I’ve been asking myself often why I’m here, on Reunion Island of all places. In fact, the reason I chose to come to this island instead of the others, or France for that matter, was because of 2 pages in my 2nd year of French classes at Concordia College. One of those two pages was occupied entirely by a picture of a typical surfer, tanned with long golden hair and the name of the island emblazoned in the wave: La Réunion. The second page was a 1-page description of what one can do on the island. It was a number of years ago, but I remember well that the passage spoke of the beautiful hiking trails, that it was a paradise for rock climbers, runners, and mountain biking enthusiasts. So, when I was writing down my top three choices of where to be sent, I chose Réunion as my first.
Beforehand, I memorized only the basic facts on Wikipedia to answer the questions that people would ask me about the island: Where is it located? What is the population? Which religions are practiced? How many people are there and of what ethnicity? As excited as I was to go to the island, I was just as reluctant to leave Minneapolis.
Before today, my first day of class, I had heard so many friends talk about their experience with TAPIF and teaching that I put the idea of actually teaching up on a shelf, not to be considered until last night at 10pm as I was planning my first lesson plan. And as easy as my assignment was – making a presentation for my classes to explain who I am, where I come from, what I like to do, etc. I sat in my apartment hating every minute of planning that presentation.
Perhaps it was because it wasn’t challenging, because it felt like busy work, because it was a shock to even consider that I would actually be teaching something to someone else, but I felt so low. Enfermé, coincé, like there were brick walls closing in on both sides and the situation felt inconceivably hopeful. After I finished preparing a presentation to last an hour or so, I took out the journal from my nightstand and wrote every concern that I had to better fall asleep.
Why am I here? Can I really do this, be a good teacher that is? Why didn’t I stay in Minneapolis where my friends are, where I can continue to do something I know how to do and occupy the space that feels most secure. I miss the coffee shops, hell, I miss the cold even!… And on it went until both my hand and head were tired.
I woke at 6:30am to catch a ride with one of the English professors. He dropped me off at the middle school 40 minutes before I was to go to class and present. I redid my slides, overlooked my notes, and met some of the other professors in the teachers lounge. Anne found me, the professor I would be with, and we walked together to her first class, my first class.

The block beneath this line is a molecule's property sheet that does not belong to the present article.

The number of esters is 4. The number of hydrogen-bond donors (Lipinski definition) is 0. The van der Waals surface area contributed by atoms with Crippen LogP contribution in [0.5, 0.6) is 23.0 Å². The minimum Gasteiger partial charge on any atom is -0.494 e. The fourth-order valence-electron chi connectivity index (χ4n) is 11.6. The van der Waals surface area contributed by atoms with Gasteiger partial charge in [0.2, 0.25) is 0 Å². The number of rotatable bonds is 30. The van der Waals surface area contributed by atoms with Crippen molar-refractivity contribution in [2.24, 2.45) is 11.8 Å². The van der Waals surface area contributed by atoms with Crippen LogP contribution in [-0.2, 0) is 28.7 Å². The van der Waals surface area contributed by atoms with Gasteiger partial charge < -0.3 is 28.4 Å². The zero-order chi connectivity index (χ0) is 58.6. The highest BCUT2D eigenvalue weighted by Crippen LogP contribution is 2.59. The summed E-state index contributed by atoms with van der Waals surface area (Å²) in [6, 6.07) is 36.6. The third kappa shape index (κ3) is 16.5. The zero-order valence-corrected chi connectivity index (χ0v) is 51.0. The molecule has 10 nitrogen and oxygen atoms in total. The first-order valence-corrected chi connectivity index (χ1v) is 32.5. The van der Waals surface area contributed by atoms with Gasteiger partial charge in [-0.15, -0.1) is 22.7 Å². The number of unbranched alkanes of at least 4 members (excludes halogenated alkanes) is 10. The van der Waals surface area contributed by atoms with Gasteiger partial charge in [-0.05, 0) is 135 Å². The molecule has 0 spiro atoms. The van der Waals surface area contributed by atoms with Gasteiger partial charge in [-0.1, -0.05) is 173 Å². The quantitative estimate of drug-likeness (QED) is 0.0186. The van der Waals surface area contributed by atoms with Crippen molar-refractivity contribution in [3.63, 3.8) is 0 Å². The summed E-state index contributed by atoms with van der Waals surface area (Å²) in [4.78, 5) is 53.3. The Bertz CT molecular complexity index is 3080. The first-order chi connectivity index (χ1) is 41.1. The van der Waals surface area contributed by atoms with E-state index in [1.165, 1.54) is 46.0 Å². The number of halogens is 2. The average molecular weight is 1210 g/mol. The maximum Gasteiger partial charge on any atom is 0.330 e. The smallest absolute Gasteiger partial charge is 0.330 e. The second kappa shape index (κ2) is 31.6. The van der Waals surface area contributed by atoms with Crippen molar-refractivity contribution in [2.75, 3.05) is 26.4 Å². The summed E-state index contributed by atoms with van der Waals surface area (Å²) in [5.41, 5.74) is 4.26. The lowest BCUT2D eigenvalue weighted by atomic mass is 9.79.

She had me stand in front of the class as they asked me questions from the sheet that they were given. They were extremely friendly and sweet, great at listening, overall good students. I felt completely at ease the moment I began talking. In eighth grade I distinctly remember winging a presentation on a book called Running With the Buffaloes and received an A. It all felt completely natural, and that’s how my first class went. At the end, after asking me what I like to listen to, I played a song by Girl Talk from Feed the Animals, an album that I have been listening to since leaving Minneapolis. They loved it.
My second class went exactly the same way, easy, natural. The final two were no different.
Even at the airport I was still considering bailing. The thought had popped into my head multiple times a day until last week when I finally handed over the majority of my savings to my landlord for first months rent and a security deposit. The little remaining money I had went into a bank account, somewhere around 230 euros. Even if I wanted to leave I couldn’t afford the plane ticket home.
Honestly, I strongly feel that that is why I am here, to quit the habit of bailing. I’m a great bailer. It comes so naturally to me to quit something, a relationship even, when things aren’t easy anymore. I don’t know why, but that’s how I have been since my first year of college. Perhaps its because of all the responsibilities in high school I felt I had to take on: AP classes, working a part-time job, doing three sports a year. Perhaps it’s because I was always pretty carré, square, never drinking in high school or experimenting with drugs, etc. When I entered college I had so much liberty to act as I pleased, I ended up skipping a lot of classes, getting poor grades adopting a lot of unhealthy habits.
I have gotten better in a lot of areas, but still, bailer. I bailed a week before I said I would stay when I worked on a ranch in Montana a few years ago. I nearly left French camp after two weeks because I felt uncomfortable trying to be a teacher. If it weren’t for a good friend of mine, there is no way I would have stayed. I have bailed on relationships early on because I tend to overthink them, I often bail on pursuing things with my life that might be a little difficult: graduate school for example, pursuing a career in writing. There was a video from Vimeo I posted on here once entitled The Scared is Scared, the message continues to say, … of all the things you like. Why is it that we’re often scared to pursue what we want?
I am not saying that being here is necessarily something that I really want, nor am I someone who always looks for a reason to explain why something happens. I do however believe that I am here, on Reunion Island for these next seven months, to quit my habit of bailing. I have no choice but to stick with this program and see where I find myself at the end.